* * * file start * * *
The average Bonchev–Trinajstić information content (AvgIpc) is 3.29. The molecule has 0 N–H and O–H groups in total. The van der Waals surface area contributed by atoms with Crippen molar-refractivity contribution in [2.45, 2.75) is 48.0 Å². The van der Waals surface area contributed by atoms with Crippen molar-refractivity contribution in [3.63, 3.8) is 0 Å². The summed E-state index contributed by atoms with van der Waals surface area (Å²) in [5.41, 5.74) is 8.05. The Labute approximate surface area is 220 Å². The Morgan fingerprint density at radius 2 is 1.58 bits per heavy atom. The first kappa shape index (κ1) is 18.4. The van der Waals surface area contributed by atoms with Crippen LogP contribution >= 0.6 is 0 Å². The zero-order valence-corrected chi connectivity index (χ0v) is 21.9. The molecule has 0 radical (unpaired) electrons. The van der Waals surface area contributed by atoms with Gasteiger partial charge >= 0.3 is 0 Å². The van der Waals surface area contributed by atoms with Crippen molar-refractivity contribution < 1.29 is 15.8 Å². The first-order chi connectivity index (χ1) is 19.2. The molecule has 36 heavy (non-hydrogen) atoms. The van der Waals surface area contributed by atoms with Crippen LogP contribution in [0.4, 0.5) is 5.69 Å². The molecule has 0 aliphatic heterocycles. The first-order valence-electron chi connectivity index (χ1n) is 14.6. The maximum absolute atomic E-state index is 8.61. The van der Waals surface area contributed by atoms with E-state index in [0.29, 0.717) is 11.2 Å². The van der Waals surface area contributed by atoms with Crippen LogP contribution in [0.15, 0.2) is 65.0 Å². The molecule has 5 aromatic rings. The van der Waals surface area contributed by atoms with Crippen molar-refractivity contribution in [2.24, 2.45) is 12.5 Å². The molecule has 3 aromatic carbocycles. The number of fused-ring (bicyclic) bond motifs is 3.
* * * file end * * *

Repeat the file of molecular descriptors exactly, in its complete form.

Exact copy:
The average Bonchev–Trinajstić information content (AvgIpc) is 3.29. The molecule has 0 N–H and O–H groups in total. The van der Waals surface area contributed by atoms with Crippen molar-refractivity contribution in [2.45, 2.75) is 48.0 Å². The van der Waals surface area contributed by atoms with Crippen molar-refractivity contribution in [3.63, 3.8) is 0 Å². The summed E-state index contributed by atoms with van der Waals surface area (Å²) in [5.41, 5.74) is 8.05. The Labute approximate surface area is 220 Å². The Morgan fingerprint density at radius 2 is 1.58 bits per heavy atom. The first kappa shape index (κ1) is 18.4. The van der Waals surface area contributed by atoms with Crippen LogP contribution >= 0.6 is 0 Å². The zero-order valence-corrected chi connectivity index (χ0v) is 21.9. The molecule has 0 radical (unpaired) electrons. The van der Waals surface area contributed by atoms with Gasteiger partial charge >= 0.3 is 0 Å². The van der Waals surface area contributed by atoms with Crippen molar-refractivity contribution < 1.29 is 15.8 Å². The first-order chi connectivity index (χ1) is 19.2. The molecule has 36 heavy (non-hydrogen) atoms. The van der Waals surface area contributed by atoms with Crippen LogP contribution in [0.4, 0.5) is 5.69 Å². The molecule has 0 aliphatic heterocycles. The first-order valence-electron chi connectivity index (χ1n) is 14.6. The maximum absolute atomic E-state index is 8.61. The van der Waals surface area contributed by atoms with E-state index in [0.29, 0.717) is 11.2 Å². The van der Waals surface area contributed by atoms with Crippen LogP contribution in [0.15, 0.2) is 65.0 Å². The molecule has 5 aromatic rings. The van der Waals surface area contributed by atoms with Crippen molar-refractivity contribution in [2.24, 2.45) is 12.5 Å². The molecule has 3 aromatic carbocycles. The number of fused-ring (bicyclic) bond motifs is 3.